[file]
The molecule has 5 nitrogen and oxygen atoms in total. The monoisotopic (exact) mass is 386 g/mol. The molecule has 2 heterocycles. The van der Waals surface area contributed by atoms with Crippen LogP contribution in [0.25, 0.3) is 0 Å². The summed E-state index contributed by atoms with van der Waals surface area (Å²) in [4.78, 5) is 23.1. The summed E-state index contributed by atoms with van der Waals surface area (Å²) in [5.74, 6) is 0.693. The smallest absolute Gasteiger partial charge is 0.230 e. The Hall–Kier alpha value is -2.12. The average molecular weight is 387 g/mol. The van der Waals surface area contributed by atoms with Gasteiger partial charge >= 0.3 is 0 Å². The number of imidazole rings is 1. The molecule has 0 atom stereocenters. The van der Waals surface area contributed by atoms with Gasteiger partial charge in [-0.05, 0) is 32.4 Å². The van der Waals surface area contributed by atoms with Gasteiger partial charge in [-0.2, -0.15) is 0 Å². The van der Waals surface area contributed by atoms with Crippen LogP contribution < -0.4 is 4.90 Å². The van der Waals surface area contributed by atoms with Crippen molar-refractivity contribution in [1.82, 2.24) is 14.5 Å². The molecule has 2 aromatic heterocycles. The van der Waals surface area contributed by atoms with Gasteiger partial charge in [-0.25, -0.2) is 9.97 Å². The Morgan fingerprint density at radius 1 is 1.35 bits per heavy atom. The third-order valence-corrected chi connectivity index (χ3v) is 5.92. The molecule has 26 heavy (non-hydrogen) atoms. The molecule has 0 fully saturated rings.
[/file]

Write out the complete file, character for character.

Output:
The molecule has 5 nitrogen and oxygen atoms in total. The monoisotopic (exact) mass is 386 g/mol. The molecule has 2 heterocycles. The van der Waals surface area contributed by atoms with Crippen LogP contribution in [0.25, 0.3) is 0 Å². The summed E-state index contributed by atoms with van der Waals surface area (Å²) in [4.78, 5) is 23.1. The summed E-state index contributed by atoms with van der Waals surface area (Å²) in [5.74, 6) is 0.693. The smallest absolute Gasteiger partial charge is 0.230 e. The Hall–Kier alpha value is -2.12. The average molecular weight is 387 g/mol. The van der Waals surface area contributed by atoms with Gasteiger partial charge >= 0.3 is 0 Å². The number of imidazole rings is 1. The molecule has 0 atom stereocenters. The van der Waals surface area contributed by atoms with Gasteiger partial charge in [-0.05, 0) is 32.4 Å². The van der Waals surface area contributed by atoms with Gasteiger partial charge in [-0.2, -0.15) is 0 Å². The van der Waals surface area contributed by atoms with Crippen LogP contribution < -0.4 is 4.90 Å². The van der Waals surface area contributed by atoms with Crippen molar-refractivity contribution in [1.82, 2.24) is 14.5 Å². The molecule has 2 aromatic heterocycles. The van der Waals surface area contributed by atoms with Gasteiger partial charge in [-0.25, -0.2) is 9.97 Å². The Morgan fingerprint density at radius 1 is 1.35 bits per heavy atom. The third-order valence-corrected chi connectivity index (χ3v) is 5.92. The molecule has 26 heavy (non-hydrogen) atoms. The molecule has 0 fully saturated rings.